5 Index Cards can be used for many different activities and are great to pull out for review. Brainstorm give students a topic and have them brainstorm vocabulary words that match that topic. Topic examples include: The American Revolution, Voting, Government, the Constitution, Taxes, Law, Nutrition, and Genetics. Read about the topic with students and have them add words to their list. Use those index cards again and write the words from two different lists. Mix up the cards and have students match them to the correct topic. Have students work in teams of two if possible. Encourage lots of speaking. Turn Vocabulary lessons into writing lessons As a group, or independently, write sentences using new words. Compile student sentences and turn them into a fill-in-the-blank worksheets to review words. Write a group story using as many new vocabulary words as possible. Share stories with other classes. Create writing or essay topics from vocabulary themes, newspaper headlines, or articles. Have a Word of the Day Write a word on the board each day to read, discuss, and use. Encourage students to bring words. Use the Science and Social Studies Glossaries included in this booklet to develop vocabulary games and activities for your class! Need some ready made GED Social Studies & Science Vocabulary lessons and worksheets? Order Pre-GED/GED Science and Social Studies Vocabulary Development Denise Reddington/ 2003 Bureau of Adult Education Mini-Grant FREE Visit forpd.ucf.edu/strategies/stratwordb.html to find vocabulary graphic organizer 14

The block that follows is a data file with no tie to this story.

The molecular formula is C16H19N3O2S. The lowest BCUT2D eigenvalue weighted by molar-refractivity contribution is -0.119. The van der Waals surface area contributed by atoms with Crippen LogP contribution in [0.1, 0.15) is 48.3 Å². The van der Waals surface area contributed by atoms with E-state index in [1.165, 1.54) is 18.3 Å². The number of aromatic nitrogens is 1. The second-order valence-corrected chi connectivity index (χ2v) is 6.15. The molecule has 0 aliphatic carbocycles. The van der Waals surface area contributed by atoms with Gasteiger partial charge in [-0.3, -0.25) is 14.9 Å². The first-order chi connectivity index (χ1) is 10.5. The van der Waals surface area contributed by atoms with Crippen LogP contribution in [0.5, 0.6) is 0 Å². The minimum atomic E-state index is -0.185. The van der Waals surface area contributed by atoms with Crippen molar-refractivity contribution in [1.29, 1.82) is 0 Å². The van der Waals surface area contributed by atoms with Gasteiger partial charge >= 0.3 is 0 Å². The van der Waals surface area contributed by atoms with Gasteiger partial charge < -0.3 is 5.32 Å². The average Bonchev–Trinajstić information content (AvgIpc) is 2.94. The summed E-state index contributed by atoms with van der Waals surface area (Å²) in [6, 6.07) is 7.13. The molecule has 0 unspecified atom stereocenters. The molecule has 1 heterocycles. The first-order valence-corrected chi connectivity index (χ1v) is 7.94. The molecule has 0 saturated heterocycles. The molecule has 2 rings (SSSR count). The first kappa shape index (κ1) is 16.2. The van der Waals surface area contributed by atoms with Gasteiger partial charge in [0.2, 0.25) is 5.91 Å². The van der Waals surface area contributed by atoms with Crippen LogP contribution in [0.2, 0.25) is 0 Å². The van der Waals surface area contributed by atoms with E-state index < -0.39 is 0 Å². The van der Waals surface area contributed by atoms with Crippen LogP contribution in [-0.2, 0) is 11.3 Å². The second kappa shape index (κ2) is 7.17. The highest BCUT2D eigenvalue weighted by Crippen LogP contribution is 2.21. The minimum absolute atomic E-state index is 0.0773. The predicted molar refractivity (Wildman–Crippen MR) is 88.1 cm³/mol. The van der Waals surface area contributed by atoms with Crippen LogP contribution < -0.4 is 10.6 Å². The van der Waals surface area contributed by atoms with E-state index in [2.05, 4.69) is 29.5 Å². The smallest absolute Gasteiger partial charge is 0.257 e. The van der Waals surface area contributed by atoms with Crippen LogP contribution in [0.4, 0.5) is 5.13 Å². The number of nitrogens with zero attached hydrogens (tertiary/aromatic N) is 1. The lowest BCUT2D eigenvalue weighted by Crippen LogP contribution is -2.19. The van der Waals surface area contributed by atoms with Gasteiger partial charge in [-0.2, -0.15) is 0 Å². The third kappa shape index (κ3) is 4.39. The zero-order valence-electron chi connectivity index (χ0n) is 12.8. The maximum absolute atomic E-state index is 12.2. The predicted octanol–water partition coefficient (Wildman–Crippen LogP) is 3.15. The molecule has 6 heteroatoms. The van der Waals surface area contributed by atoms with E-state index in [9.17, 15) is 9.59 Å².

6 The Clarifying Routine: Elaborating Vocabulary Instruction By: Edwin S. Ellis (2002) When you think of vocabulary, there is a good chance that you think of long lists of words from social studies or science textbooks, spelling word lists, or even the humongous lists of terms to study for college entrance exams. Zillions of flash cards also may come to mind. No doubt you share the common childhood experience of having to "go look up the words in a dictionary, write the definition, and then write a sentence using the term" but how much of that vocabulary do you remember now? Do you remember how you could rote copy the definition of a term as part of a homework assignment, but have no real idea what the definition meant and still get an 'A' on the assignment? Perhaps the least effective way to study vocabulary is the "look and remember" technique. Here, students typically stare at the term and definition, apparently trying to activate photographic memory they wish they had. Another common study technique is 'rote verbal rehearsal' saying the word over and over again, usually in the exact language and format from which the definition originally came. We know from research that new terms must be defined using language and examples which are already familiar to students, and that the more ideas from background knowledge with which the student can associate the new term, the more likely it will become a well-networked and permanent part of memory. There are a variety of tactics and strategies that can be mediated by the teacher to help students understand and remember new terms as well as the significance of important names, events, places, or processes. All of these tactics involve facilitating elaboration in various ways. Elaborating definitions of new terms There are several elaboration techniques that appear to be particularly powerful facilitators of comprehension and memory of new terms. These are briefly described below. Elaboration technique #1: Teach new terms in context of a meaningful subject-matter lesson, and facilitate student discussion that centers on use of the new term. At some point, students should use the new term themselves in a sentence within the context of discussing broader topics. While composing written sentences clearly is an important elaboration technique for the learner, essential to also include in the learning process is learning about the term within an overall context so that relational understanding can develop. The problem is, students are often expected to memorize the definitions of far more terms than there is time in class to elaborate upon. To provide meaningful opportunities for elaboration, we need to teach considerably fewer terms, and invest considerable more time in developing deep knowledge structures of those that are 15